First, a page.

Yumiko Oshima, Masumi Oshima.
Ladies have the same family name, no blood connections.
Yumiko, who has been one of the prominent figure in Japan manga scene since 1970s, is like a Julian Moore meets Jodie Foster. Fame and fortune don't stop her quest for creative instinct.
Masumi, who has the bright future in the field of literary fiction, debuted in 1992 but little known until the turn of the century. Like, say... Anne Hathaway, many people ("mature readers", if I may say so) believe now that she will earn well-deserved praise in no distant future.
Before writing this, I googled and binged, found no one (come on!) had pointed these two Oshimas resemblance. My plan A before that was; admit what they have in common, and then try to distill the Masumi's essence -- thank you for imagining my disappointment.
Hoping a distiller comes later, let's get down on the resemblance of two Oshimas today. More precisely, I'd like to focus entirely on Masumi's early work "Watery Cocoon"(2002).
This is a luminous tribute to Yumiko's 1980's works such as "Dream Bug / Sheep Grass"(1983), "Dahlia Cincture"(1985), "Roughly Chopped Carrots"(1985) and "Sister and I; Water pillow, Feather Pillow"(1984).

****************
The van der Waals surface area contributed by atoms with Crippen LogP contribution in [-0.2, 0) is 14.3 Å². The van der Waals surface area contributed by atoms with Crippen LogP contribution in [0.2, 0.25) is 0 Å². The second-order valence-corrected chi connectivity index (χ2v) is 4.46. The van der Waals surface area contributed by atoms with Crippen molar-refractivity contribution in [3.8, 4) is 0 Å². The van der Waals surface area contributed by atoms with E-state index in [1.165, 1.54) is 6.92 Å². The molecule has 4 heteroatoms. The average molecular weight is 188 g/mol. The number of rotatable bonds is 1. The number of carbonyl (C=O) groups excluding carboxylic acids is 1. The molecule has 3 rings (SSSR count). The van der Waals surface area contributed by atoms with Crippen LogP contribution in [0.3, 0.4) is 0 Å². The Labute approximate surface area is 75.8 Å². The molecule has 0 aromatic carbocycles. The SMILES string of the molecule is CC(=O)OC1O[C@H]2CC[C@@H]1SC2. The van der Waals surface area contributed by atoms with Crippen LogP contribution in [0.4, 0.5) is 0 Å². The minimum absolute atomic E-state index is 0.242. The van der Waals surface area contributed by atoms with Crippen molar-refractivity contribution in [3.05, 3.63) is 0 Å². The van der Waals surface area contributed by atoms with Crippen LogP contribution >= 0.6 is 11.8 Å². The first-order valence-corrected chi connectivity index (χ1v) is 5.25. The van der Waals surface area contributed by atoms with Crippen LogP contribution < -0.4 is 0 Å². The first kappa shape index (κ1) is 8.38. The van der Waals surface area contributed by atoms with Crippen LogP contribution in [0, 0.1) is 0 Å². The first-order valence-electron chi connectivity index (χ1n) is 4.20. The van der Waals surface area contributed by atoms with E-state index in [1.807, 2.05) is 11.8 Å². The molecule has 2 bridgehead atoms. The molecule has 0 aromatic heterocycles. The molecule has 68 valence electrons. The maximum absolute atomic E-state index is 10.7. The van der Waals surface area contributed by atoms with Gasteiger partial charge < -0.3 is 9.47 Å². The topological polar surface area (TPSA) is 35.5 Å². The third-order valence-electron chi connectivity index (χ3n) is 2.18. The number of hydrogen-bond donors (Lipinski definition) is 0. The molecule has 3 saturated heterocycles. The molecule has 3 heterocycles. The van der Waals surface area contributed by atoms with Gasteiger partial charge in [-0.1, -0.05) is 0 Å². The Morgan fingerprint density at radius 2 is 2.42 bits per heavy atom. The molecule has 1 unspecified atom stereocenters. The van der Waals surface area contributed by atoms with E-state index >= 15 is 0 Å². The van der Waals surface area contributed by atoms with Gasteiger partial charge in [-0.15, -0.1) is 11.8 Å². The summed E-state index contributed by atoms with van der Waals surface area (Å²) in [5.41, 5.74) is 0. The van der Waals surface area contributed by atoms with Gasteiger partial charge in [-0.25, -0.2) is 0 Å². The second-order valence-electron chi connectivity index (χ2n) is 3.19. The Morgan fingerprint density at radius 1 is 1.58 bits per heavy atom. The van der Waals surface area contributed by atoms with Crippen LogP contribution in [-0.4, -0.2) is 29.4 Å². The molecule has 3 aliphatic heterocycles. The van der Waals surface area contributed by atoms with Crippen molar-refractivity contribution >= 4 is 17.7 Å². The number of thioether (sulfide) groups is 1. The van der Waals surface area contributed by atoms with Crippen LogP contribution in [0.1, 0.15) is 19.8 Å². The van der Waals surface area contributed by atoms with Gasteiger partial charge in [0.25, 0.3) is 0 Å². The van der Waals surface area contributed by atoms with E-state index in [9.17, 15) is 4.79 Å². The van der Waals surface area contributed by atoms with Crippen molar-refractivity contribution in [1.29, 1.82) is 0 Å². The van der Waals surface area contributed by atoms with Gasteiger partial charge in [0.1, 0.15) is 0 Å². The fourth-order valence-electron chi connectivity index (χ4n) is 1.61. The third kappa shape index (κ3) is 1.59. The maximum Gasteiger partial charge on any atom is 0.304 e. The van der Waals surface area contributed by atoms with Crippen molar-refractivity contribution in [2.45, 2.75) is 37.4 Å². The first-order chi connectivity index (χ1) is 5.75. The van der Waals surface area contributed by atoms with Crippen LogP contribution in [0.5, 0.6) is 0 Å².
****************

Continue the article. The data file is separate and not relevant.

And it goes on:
All those lovely/serious pieces taught me much -- how far the manga can go, beauty of minimalism, enjoyment of solitude, who has been to the end of the earth and back won't triumph that trip, etc., etc.
from "Watery Cocoon"
from "Roughly Chopped Carrots"(1985) twitter.com/unpocketable/s…— unpocketableさん (@unpocketable) 10月 19, 2012
from "Watery Cocoon"
from "Dahlia Cincture"(1985) twitter.com/unpocketable/s…— unpocketableさん (@unpocketable) 10月 19, 2012
In some part, you can hear the song of Yumiko's works in the background.
(Oh, you can also SEE that!)
And in some part, needless to say, Masumi's original voice is audible/visible.
Masumi's girl, here, expressed "It warmed my heart."
On the other hand, a father in the "Roughly Chopped Carrots" never shows this kind of eloquence. Still, you know the aspiration very well via a daughter in the story.
They talk the same thing, from different sides.